Abandoned by Moscow, Armenia turns to France in the face of the threat from Baku's armies

In 1992, Armenia, along with six other former Soviet republics, including Russia, participated in the creation of the Collective Security Treaty Organization, or CSTO.

Shortly after, Azerbaijan joined the alliance which assumes, like NATO, that an aggression against one of its members must be considered an aggression against each of its members, even though the country was in conflict with Armenia in Nagorno-Karabakh. This accession was followed, in 1993, by that of Georgia.

Historical summary of the organization of the collective security treaty, or OTSC

Centered around Russia, the CSTO then constituted an effective control body for Moscow in order to keep the former Soviet republics in its sphere of influence, in particular through the deployment of Russian troops in these different countries.

The edifice began to crumble in 1999 with the creation of GUAM, an economic and political cooperation organization which brought together Ukraine, Moldova, as well as two defectors from the OTSC, Georgia and Azerbaijan, but destitute military alliance. Uzbekistan, for its part, evolved between these two organizations until 2012, before following an independent trajectory.

Georgian war CSTO
It took only 5 days for the Russian armies to arrive at the gates of Tbilisi, the Georgian capital, in August 2008.

Moscow made Georgia, Ukraine and Moldova pay dearly for refusing to align, and for their shift towards Europe and NATO. First, in 1992, by militarily supporting the Transnistrian separatist movement against Moldova, during the Dniester War, leading to the permanent deployment of Russian forces in this secessionist territory following the 1992 ceasefire.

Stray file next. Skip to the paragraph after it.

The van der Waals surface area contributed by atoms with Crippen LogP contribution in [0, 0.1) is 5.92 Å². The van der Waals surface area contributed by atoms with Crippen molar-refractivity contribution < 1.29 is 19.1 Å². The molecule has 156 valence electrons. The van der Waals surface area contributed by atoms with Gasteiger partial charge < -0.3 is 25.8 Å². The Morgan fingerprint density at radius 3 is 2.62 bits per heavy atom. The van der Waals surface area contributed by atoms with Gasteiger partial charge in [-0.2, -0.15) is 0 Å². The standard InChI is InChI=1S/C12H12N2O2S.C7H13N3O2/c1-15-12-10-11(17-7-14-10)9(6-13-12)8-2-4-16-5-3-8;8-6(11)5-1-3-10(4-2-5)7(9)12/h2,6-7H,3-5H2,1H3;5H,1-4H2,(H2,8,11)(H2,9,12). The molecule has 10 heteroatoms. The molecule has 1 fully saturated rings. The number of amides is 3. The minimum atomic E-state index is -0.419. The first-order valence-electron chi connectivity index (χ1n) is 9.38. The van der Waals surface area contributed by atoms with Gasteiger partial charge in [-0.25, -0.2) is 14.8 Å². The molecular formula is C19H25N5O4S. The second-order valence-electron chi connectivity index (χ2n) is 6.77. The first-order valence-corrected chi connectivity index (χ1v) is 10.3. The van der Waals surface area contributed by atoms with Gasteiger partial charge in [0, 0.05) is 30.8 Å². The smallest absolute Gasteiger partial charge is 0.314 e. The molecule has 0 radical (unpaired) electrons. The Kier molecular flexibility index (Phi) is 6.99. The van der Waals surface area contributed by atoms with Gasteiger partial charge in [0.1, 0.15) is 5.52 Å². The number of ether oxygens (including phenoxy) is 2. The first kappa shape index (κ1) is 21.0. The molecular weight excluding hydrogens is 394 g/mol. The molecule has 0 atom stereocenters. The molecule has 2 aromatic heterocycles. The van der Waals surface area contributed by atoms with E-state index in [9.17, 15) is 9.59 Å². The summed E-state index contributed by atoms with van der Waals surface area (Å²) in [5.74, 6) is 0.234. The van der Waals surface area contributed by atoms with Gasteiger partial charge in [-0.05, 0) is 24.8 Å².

In 2008, the Russian armies launched a vast military operation against Georgia, after having, through multiple provocations, led Tbilisi to launch a response operation in South Ossetia.

At the end of a 5-day operation, Georgia was forced to accept the conditions imposed by Russia for a ceasefire, agreeing to give expanded independence to the Oblasts of South Ossetia and Abkhazia. majority Russian-speaking.

Finally, in 2014, the Russian Armies launched, on the sidelines of the Maidan events which led to the departure of pro-Russian President Yanukovych, a military operation leading to the capture of Crimea, then, in 2015, to the outbreak of the Donbass war. which lasted until February 2022, and the launch of the Russian military special operation against the whole of Ukraine.

The Nagorno-Karabakh wars

Azerbaijan, which is the only former Soviet Republic belonging to GUAM and not to the CSTO, not to have suffered Russian aggression, launched an offensive in 2020 against Nagorno-Karabakh, a historic Armenian territory captured by Yerevan during the first Nagorno-Karabakh war from 1988 to 1994.

Armenia Nagorno-Karabakh 2020 Russian forces
Russian forces imposed a ceasefire during the Second Nagorno-Karabakh War after Azeri armies shot down a Russian helicopter over Armenian soil.

In a few days, the Azeri Army, supported by Turkey and armed by Israeli industry, crushed the Armenian defenses, leading to a new regional partition. Although a member of the CSTO, Armenia did not obtain assistance in this conflict from any member country of the alliance, Moscow judging that it was only a territorial dispute, and that the Nagorno-Karabakh was not, strictly speaking, Armenian territory.

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